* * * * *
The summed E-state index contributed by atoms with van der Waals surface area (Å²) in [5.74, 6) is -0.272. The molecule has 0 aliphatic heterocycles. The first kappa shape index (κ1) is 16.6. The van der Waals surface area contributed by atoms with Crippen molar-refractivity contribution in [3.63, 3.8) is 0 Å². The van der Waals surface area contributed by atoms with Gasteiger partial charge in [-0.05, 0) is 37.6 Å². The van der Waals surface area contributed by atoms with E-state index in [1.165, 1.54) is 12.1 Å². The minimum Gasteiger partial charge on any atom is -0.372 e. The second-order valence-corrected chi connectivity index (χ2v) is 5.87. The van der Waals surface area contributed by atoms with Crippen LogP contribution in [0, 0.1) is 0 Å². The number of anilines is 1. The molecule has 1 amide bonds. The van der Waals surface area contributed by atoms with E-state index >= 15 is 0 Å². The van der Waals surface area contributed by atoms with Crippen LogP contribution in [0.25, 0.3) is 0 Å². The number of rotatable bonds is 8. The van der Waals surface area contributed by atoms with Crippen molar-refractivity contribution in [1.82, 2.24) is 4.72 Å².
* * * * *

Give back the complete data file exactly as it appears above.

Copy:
The summed E-state index contributed by atoms with van der Waals surface area (Å²) in [5.74, 6) is -0.272. The molecule has 0 aliphatic heterocycles. The first kappa shape index (κ1) is 16.6. The van der Waals surface area contributed by atoms with Crippen molar-refractivity contribution in [3.63, 3.8) is 0 Å². The van der Waals surface area contributed by atoms with Gasteiger partial charge in [-0.05, 0) is 37.6 Å². The van der Waals surface area contributed by atoms with E-state index in [1.165, 1.54) is 12.1 Å². The minimum Gasteiger partial charge on any atom is -0.372 e. The second-order valence-corrected chi connectivity index (χ2v) is 5.87. The van der Waals surface area contributed by atoms with Crippen LogP contribution in [0, 0.1) is 0 Å². The number of anilines is 1. The molecule has 1 amide bonds. The van der Waals surface area contributed by atoms with E-state index >= 15 is 0 Å². The van der Waals surface area contributed by atoms with Crippen LogP contribution in [0.25, 0.3) is 0 Å². The number of rotatable bonds is 8. The van der Waals surface area contributed by atoms with Crippen molar-refractivity contribution in [1.82, 2.24) is 4.72 Å².